New reports suggest that a potential stablecoin regulatory framework could ban assets like TerraUSD for two years is in the works.
According to the media Bloombergbased on the copy of the bill, it would be illegal to issue or produce new “endogenously backed stablecoins”.
Months of deliberation over stablecoins
Earlier this year, the algorithmic stablecoin Terra USD (UST) broke away from the dollar. The debacle that threw the ecosystem’s burn-and-smash mechanism out of balance wiped out over $40 billion. Therefore, stablecoins advertised as having a constant exchange rate and entirely dependent on the value of another digital asset produced by the same developer to maintain their fixed price would fall under the criteria, making them illegal.
To further protect investors, in the event of bankruptcy, the legislation would also prohibit companies from combining customer funds, including stablecoins, private keys and cash, with company assets.
On September 23, US Treasury Secretary Janet L. Yellen is to chair a Meet of the Financial Stability Supervisory Board via video conference, and a decision on stablecoin legislation could come within a day. However, one of the most senior Democrats on the committee, Brad Sherman, told Bloomberg that a markup date has not yet been set.
The increased role of the Fed and other watchdogs
The legislation would require the Treasury to conduct a study of tokens similar to Terra in consultation with the Federal Reserve, Office of the Comptroller of the Currency, Federal Deposit Insurance Corp. and the Securities and Exchange Commission, according to the report. Meanwhile, Maxine Waters (D), the chair of the House Financial Services Committee, and Patrick McHenry (R), the ranking member, tried to agree on stablecoin legislation. However, sources familiar with the talks say it is unclear whether the Republican member has approved the most recent version of the bill.
Last year in November, the Federal Deposit Insurance Corporation (FDIC) and the Office of the Comptroller of the Currency (OCC) joined the President’s Financial Markets Task Force (PWG) to issue a study on stablecoins.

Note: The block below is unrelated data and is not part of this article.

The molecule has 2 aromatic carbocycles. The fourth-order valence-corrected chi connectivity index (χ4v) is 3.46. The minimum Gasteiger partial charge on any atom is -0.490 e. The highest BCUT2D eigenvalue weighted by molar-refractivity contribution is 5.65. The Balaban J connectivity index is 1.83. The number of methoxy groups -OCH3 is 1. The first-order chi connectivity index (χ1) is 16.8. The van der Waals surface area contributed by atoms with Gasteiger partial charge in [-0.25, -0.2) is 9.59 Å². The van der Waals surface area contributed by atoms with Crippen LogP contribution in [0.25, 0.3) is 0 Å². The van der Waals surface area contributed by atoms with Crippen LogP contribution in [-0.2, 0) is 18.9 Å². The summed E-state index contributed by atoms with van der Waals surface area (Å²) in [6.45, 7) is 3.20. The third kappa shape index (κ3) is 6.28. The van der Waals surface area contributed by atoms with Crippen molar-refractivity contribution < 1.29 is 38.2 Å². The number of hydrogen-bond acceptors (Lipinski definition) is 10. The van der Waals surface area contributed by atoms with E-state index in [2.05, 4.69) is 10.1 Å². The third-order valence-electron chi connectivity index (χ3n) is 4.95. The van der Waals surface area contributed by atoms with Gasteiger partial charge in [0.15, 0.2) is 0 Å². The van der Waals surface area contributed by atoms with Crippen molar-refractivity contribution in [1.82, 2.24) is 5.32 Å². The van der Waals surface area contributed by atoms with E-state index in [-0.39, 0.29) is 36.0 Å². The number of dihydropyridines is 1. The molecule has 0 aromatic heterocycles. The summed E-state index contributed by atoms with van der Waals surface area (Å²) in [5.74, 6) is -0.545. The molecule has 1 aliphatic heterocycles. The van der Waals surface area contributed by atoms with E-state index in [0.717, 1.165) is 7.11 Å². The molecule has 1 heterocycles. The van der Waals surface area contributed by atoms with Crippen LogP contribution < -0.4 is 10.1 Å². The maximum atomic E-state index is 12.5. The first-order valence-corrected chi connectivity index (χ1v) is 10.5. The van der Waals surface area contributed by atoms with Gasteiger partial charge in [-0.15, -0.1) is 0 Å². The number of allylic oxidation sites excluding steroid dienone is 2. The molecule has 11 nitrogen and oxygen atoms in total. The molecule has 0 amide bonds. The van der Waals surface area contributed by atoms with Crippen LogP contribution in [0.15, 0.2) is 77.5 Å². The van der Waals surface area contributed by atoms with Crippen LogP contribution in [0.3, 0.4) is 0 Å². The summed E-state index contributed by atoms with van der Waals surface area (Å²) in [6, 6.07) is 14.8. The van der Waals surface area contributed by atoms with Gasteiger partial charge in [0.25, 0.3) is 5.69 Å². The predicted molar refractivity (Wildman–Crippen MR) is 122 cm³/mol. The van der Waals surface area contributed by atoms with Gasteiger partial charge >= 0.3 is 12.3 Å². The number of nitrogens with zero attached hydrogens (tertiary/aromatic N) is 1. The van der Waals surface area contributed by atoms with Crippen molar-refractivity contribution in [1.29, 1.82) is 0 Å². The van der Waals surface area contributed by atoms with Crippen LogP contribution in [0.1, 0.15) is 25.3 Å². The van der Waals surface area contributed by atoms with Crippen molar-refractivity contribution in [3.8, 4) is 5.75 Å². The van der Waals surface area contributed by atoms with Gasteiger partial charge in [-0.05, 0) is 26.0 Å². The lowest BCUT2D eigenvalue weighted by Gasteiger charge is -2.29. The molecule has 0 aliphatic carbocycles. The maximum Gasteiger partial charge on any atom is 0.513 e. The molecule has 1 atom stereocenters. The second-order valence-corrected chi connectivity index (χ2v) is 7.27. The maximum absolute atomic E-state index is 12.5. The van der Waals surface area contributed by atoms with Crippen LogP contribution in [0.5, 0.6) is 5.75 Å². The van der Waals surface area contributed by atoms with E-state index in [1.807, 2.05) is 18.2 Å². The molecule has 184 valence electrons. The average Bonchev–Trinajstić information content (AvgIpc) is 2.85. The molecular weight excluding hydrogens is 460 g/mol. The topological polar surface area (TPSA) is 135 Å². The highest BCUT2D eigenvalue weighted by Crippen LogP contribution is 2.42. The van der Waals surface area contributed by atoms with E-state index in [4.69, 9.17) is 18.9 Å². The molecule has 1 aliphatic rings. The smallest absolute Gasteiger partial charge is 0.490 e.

At the time, Treasury Secretary Yellen said, “Well-designed stablecoins with proper oversight [have] the potential to support advantageous payment options. But the lack of proper monitoring poses risks to users and the entire system.
A group effort
Since then, a bipartisan group of US lawmakers has been deliberating on new legislation to establish a regulatory framework for stablecoins. Especially when Tether, the largest stablecoin in the world, is increasingly under the radar for disclosing its reserves.
Last year’s proposal also included ensuring that issuers of stablecoins are insured depository institutions or operate like banks in this regard. The new legislation would allow banks and non-banks to produce stablecoins. However, Bloomberg reports that banks would need approval from federal authorities, such as the OCC, while the Fed would create a procedure to adjudicate requests from non-bank issuers.
Notably, Waters and McHenry’s bill should also consider a prominent role for the Federal Reserve.
In addition, the law would maintain the function of state regulators. The bill would allow non-bank stablecoin issuers that have received state approval to operate as long as they registered with the Fed within 180 days of that approval.
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